Today, nearly one in five medical students in the United States is training to be an osteopathic physician. Osteopathic physicians can choose any specialty, prescribe drugs, perform surgeries, and practice medicine anywhere in the United States. Osteopathic physicians bring the additional benefits of osteopathic manipulative techniques to diagnose and treat patients. Osteopathic physicians work in partnership with patients to help them achieve a high level of wellness by focusing on health education, injury prevention, and disease prevention.
Osteopathic medicine emphasizes the interrelationship between structure and function and recognizes the body’s ability to heal itself; it is the role of the osteopathic practitioner to facilitate that process.
Principles of Osteopathic Medicine
The osteopathic medical philosophy is defined as the concept of health care that embraces the concept of the unity of the living organism’s structure (anatomy) and function (physiology). These are the four major principles of osteopathy:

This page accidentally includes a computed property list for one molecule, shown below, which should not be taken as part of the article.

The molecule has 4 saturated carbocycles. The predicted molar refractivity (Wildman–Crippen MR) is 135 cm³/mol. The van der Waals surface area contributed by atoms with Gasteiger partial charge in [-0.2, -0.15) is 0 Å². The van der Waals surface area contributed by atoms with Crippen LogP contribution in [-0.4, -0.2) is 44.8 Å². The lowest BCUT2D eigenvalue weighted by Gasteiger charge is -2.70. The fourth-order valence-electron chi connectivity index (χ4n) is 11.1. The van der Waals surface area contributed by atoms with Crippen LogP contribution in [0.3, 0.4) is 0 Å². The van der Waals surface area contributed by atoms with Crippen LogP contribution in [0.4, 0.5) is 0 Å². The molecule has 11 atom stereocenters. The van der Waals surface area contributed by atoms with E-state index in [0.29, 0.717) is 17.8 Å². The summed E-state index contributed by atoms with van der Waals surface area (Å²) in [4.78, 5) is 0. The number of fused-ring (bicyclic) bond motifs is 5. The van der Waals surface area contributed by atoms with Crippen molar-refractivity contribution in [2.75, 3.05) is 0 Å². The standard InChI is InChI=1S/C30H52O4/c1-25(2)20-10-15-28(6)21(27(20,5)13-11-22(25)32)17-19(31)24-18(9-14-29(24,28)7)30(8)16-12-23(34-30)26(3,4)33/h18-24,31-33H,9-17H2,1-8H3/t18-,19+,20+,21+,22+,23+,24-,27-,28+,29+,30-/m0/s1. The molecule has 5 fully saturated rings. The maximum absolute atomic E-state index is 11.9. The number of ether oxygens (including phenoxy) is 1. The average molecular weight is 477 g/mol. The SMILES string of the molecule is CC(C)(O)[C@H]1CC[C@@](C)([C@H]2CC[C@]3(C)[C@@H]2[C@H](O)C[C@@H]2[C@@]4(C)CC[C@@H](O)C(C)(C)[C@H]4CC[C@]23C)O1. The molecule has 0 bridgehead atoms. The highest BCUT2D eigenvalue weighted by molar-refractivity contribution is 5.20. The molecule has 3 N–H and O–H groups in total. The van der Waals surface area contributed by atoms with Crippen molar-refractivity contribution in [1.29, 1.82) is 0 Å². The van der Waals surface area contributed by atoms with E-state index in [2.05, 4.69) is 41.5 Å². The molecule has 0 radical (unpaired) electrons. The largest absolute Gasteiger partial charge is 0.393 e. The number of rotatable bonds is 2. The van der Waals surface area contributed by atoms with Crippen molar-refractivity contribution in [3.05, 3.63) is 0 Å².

1. The body is a unit. An integrated unit of mind, body, and spirit.
2. The body possesses self-regulatory mechanisms, having the inherent capacity to defend, repair, and remodel itself.
3. Structure and function are reciprocally inter-related.
4. Rational therapy is based on consideration of the first three principles.
These principles are not held by osteopathic physicians to be empirical laws; they serve, rather, as the underpinnings of the osteopathic philosophy on health and disease.